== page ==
At the start of the summer in 2012 I heard that Vlambeer was looking for a C# programmer for an undisclosed project, I applied. Thes project happened to be porting Super Crate Box to the Playstation Mobile platform, which runs on the Playstation Vita and certified Android devices. The project had to be made in one month, as the game had to be shown on GamesCom 2012 in Cologne, Germany.
Working on a platform which has not been released yet was a great challenge. One of the difficulties was that during the first 30% of the time I was given, I did not have access to an actual devkit, apart from a windows emulator. As I already knew how the final game had to be, I knew exactly how to optimise the game from the start. Working with PSM (still in beta back then), I stumbled upon quite some bugs and undocumented stuff in the API. But lucky for me, PSM had a forum with some highly active Sony developers, which made this job a lot easier.
Apart from the tilebased 2D renderer (by Sony) I wrote the framework myself, including physics, collision, level, GUI etc. As the original game was written in GameMaker, I had to make my own assets from scratch. I wrote a small txt parser that converts my own made txt files to compact binary data. This allowed me to make the levels quick and easy, while on runtime, the levels could be simply streamed into memory (although not as fast as C++...).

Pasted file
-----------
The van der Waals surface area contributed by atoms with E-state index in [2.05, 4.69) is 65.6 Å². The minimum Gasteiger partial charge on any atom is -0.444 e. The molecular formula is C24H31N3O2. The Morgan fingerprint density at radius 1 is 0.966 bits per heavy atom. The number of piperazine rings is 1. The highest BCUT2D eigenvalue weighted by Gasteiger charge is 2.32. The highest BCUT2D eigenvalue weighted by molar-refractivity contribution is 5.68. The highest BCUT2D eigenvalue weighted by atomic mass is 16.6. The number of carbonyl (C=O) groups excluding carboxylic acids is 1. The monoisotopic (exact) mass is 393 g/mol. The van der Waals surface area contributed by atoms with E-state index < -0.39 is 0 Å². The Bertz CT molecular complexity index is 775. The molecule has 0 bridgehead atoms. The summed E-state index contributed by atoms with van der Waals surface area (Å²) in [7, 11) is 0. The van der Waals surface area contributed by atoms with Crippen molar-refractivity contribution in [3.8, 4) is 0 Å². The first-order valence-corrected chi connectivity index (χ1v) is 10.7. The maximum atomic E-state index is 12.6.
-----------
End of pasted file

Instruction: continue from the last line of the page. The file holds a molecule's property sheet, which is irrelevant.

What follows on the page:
Having never done actual physics and collision detection (apart from some quick 'n dirty stuff), I planned quite some time on this part. Luckily the physics itself did not take much time, although I did have to optimise quite a bit as the PS Vita couldn't handle the massive amount of flamethrower fire (Strangely the Xperia Play had no problems).
I redid all the graphical assets, combining all the objects in tilesets. Due to the limitation in the PSM 2D renderer, and the fact that the original assets were not power of two (all different sizes), and every object had it's own texture, this was quite a challenge. In the end I managed to get down to just a couple textures for the entire game (not including level specific ones).
Working with an actual QA department was awesome. I did not have to spend hours on debugging and looking for rare bugs. Instead Sony gave me a list of issues which they found.